As a child going to Greek school, I never realized that there were Greek artists. Greek art for me, and I believe many who grew up Greek-American, consisted of ancient Greek temples, pottery, Byzantine iconography and portraits of the heroes of the Greek revolution (who can forget Bouboulina on the boat, or Kolokotronis on the horse). There was just never enough time in class to talk about "modern" Greek artists, and their contributions to Greece. To be honest, I didn't know much myself until I stumbled upon the National Gallery of Greece's website a few years ago. They have a wonderful site that allows you to see theirpermanent collection along with biographies of the artists. Since then, I have been hooked! I include art from the National Gallery and the Benaki Museum in my class all the time. Let me give you an example:
The image above is used when I present my lesson on the four seasons. There is so much for the kids to look at... what is each person holding? What are the differences? Can they tell what season each person represents? What are some things that are around them that gives clues? What are the seasonal fruit in Greece? You will be amazed at the response you get, and the kids will remember the artwork and the artist. Not only that, in your lesson you have discussed clothing, colors, fruit, and flowers!
According to Richard Kessler, executive director of the Center for Arts Education in New York City "research shows that children who spend time in school doing visual art, performing music or dance or even acting in a ply gain a whole set of creative and analytical skills that are quickly disappearing from the rest of the curriculum." Why not cultivate these skills in our children by showing them what talent Greece has to offer! Show your child Greek art, teach them a Greek dance, encourage them to learn Greek songs and poetry. It will be a memorable experience for both you and your child.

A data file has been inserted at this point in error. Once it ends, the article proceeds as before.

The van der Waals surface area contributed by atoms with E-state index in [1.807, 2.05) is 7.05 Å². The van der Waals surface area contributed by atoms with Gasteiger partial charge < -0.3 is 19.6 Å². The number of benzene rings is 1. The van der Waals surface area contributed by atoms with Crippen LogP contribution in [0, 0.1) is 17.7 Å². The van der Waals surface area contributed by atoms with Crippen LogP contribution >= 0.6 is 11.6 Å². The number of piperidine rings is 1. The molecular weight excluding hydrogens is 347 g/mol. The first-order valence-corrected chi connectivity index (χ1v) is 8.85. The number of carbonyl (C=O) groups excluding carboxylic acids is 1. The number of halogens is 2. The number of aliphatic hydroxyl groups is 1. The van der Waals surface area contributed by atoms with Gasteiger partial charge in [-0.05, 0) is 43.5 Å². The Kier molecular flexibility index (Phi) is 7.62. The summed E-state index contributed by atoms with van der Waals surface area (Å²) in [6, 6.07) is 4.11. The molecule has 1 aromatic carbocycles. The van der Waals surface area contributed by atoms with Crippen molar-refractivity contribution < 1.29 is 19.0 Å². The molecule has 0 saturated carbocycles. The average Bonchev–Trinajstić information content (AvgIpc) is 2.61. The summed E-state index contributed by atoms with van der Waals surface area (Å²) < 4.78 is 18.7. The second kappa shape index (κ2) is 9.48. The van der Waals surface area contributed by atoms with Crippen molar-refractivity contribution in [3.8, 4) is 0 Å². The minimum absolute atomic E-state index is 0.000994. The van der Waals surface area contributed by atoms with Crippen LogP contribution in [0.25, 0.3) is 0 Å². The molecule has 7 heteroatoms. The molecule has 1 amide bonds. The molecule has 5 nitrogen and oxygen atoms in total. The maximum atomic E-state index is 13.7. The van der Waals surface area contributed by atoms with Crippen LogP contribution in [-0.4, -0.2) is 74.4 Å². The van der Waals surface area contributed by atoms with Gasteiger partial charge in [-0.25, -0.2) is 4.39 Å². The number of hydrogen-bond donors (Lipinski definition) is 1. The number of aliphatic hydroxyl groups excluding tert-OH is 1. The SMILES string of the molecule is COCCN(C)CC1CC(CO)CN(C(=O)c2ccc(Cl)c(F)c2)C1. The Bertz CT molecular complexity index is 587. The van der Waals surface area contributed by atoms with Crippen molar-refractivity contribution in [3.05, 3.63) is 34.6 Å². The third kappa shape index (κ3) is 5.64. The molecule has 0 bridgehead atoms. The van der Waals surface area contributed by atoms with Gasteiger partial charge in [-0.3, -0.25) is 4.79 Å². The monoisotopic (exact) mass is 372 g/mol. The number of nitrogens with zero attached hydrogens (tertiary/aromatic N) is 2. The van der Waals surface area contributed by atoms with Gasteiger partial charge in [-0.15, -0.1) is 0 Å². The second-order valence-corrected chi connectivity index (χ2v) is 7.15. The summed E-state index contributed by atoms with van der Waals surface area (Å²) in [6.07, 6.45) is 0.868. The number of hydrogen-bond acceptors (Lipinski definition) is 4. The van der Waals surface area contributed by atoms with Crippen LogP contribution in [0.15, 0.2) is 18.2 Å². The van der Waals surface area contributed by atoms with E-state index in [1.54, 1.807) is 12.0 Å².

Last Friday at Greek School we learned the letter Κκ. K is always a great letter to learn because it becomes Karagiozis day. The kids really enjoy looking at the different "figoures" and making their own Karagiozi to take home. Here are some Karagiozi resources for you to join in the fun.
Ο υψωθείς εν τω Σταυρώ.Των ουρανίων στρατιών Αρχιστράτηγοι, δυσωπούμεν υμάς ημείς οι ανάξιοι, ίνα ταις υμών δεήσεσι τειχίσητε ημάς, σκέπη των πτερύγων, της αΰλου υμών δόξης, φρουρούντες ημάς προσπίπτοντας, εκτενώς και βοώντας, εκ των κινδύνων λυτρώσασθε ημάς, ως Ταξίαρχοι, των άνω Δυνάμεων.
Κοντάκιον. Ήχος β’. Αρχιστράτηγοι Θεού, λειτουργοί θείας δόξης, των ανθρώπων οδηγοί, και άρχηγοι Ασωμάτωv, το συμφέροv ημίv αιτήσασθε, και το μέγα έλεος, ως τωv Ασωμάτων Αρχιστράτηγοι.
Hymn to the Archangels - (Troparion) "O Leaders of the heavenly armies, although we are always unworthy, we ask you that with your prayers you may circle us with the protection of the wings of your angelic glory. Watch over us as we bow low and earnestly cry out to you: “Deliver us from trouble, O Princes of the heavenly armies.”
Aesop's Fables are a big hit in my class. By retelling them and acting them out we build our vocabulary and have lots of fun.
Fox and Crow Story in card formatfrom Ε.ΔΙΑ.Μ.ΜΕ
The originals are two sided with one side having a picture and the back having the story to read to the kids. Print out both sets and paste them together to get the same effect. Please note that there are some with no words on the back because they do not go with the story, but are meant the get the kids thinking about what is wrong with the picture. These cards are labeled with a number and a letter, where the ones that go along with the story are labeled with only a number.